PHOENIX — Arizona voters will get to decide if they want to be able to use marijuana recreationally.
In a brief order Wednesday, the Arizona Supreme Court rebuffed arguments by foes of Proposition 205 that both the summary of the initiative and the text itself was too flawed to send to the ballot.
Chief Justice Scott Bales said Arizona law requires only that ballot measures be in “substantial compliance” with legal requirements. And he said Prop . 205 fits within that definition.
While Wednesday’s ruling clears the way for a vote, it may not end the legal problems for the measure.
Challengers point out a constitutional provision requires any new program created by voters to have its own new source of revenues.
While the initiative will create a 15 percent tax on sales of the drug to fund enforcement, it will have to borrow money initially from a separate pre-existing account that regulates medical marijuana.
The justices, however, sidestepped that issue, saying it is not legally “ripe” to argue. Bales told challengers they can raise those objections if the measure is approved in November.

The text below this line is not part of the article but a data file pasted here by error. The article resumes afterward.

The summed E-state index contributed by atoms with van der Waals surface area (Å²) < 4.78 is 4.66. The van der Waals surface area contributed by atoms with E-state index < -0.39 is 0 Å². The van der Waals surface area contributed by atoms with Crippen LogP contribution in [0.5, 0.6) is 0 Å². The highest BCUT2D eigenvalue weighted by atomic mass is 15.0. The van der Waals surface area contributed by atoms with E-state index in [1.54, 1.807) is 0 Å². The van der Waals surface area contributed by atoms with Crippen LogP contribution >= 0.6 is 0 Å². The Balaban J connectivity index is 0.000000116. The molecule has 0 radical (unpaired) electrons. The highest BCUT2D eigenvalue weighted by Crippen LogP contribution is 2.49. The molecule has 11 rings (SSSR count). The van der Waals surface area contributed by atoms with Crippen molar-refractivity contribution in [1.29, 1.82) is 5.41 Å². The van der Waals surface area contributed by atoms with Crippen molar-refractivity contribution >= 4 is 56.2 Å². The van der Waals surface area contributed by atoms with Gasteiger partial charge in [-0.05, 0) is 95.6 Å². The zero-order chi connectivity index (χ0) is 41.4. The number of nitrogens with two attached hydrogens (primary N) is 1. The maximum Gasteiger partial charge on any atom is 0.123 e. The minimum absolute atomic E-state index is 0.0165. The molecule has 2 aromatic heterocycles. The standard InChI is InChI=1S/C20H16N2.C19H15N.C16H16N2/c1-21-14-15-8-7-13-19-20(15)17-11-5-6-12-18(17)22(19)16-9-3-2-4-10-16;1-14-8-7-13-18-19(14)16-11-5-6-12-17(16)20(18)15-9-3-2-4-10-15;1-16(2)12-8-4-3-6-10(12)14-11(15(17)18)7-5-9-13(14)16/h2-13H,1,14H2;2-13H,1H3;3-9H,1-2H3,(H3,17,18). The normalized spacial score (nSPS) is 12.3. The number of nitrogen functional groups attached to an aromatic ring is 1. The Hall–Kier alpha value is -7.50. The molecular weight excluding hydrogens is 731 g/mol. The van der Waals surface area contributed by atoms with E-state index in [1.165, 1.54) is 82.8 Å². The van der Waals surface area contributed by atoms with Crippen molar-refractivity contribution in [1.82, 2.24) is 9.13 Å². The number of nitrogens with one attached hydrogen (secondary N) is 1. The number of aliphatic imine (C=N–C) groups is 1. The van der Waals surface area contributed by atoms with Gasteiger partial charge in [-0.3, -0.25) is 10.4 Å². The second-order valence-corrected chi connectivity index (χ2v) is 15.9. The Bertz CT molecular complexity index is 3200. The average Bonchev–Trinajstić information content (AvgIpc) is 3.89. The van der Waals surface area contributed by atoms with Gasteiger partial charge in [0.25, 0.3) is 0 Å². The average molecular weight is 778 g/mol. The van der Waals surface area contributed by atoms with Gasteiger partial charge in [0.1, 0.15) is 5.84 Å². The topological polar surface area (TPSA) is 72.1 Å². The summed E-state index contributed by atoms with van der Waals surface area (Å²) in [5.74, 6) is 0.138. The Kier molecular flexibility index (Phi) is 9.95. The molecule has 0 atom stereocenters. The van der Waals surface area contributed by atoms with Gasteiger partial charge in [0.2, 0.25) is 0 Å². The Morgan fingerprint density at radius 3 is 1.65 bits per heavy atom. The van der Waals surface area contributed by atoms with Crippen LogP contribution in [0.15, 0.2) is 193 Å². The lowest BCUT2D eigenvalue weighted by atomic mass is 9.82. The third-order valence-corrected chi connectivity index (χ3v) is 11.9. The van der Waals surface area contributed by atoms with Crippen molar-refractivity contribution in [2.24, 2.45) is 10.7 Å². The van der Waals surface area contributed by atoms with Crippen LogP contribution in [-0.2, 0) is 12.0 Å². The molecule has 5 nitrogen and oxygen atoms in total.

Maricopa County Attorney Bill Montgomery, one of the leaders of the anti-205 campaign, said while foes hoped to knock the measure off the ballot and avoid the fight, they are ready for it. And he predicted that once voters know all the provisions they will reject it.
The heart of Prop. 205 would allow any adult to possess and use up to one ounce of marijuana without fear of prosecution under state law.
That is a big change from the 2010 voter-approved medical marijuana law. That limits possession and use only to those who have specific medical conditions, a doctor’s recommendation and a state-issued ID card. The most recent reports from the Arizona Department of Health Services show only about 100,000 of those cards have been issued.
As with the medical marijuana law, Prop. 205 would limit sales to state-licensed dispensaries. The about 90 existing medical marijuana dealers would get first opportunity at the 147 licenses for recreational sale initially available.
Montgomery acknowledged that if the only issue before voters were legalization for recreational use the measure might be approved.
He said, though, Prop. 205 would make many changes in the law that voters might find alarming. And Montgomery said the goal remains to educate voters to those effects.
Wednesday’s high court action came just hours after a trial judge ruled that Secretary of State Michele Reagan had incorrectly explained at least one element of the measure.
Arizona law requires Reagan to prepare a description for voters of what any ballot measure will do.
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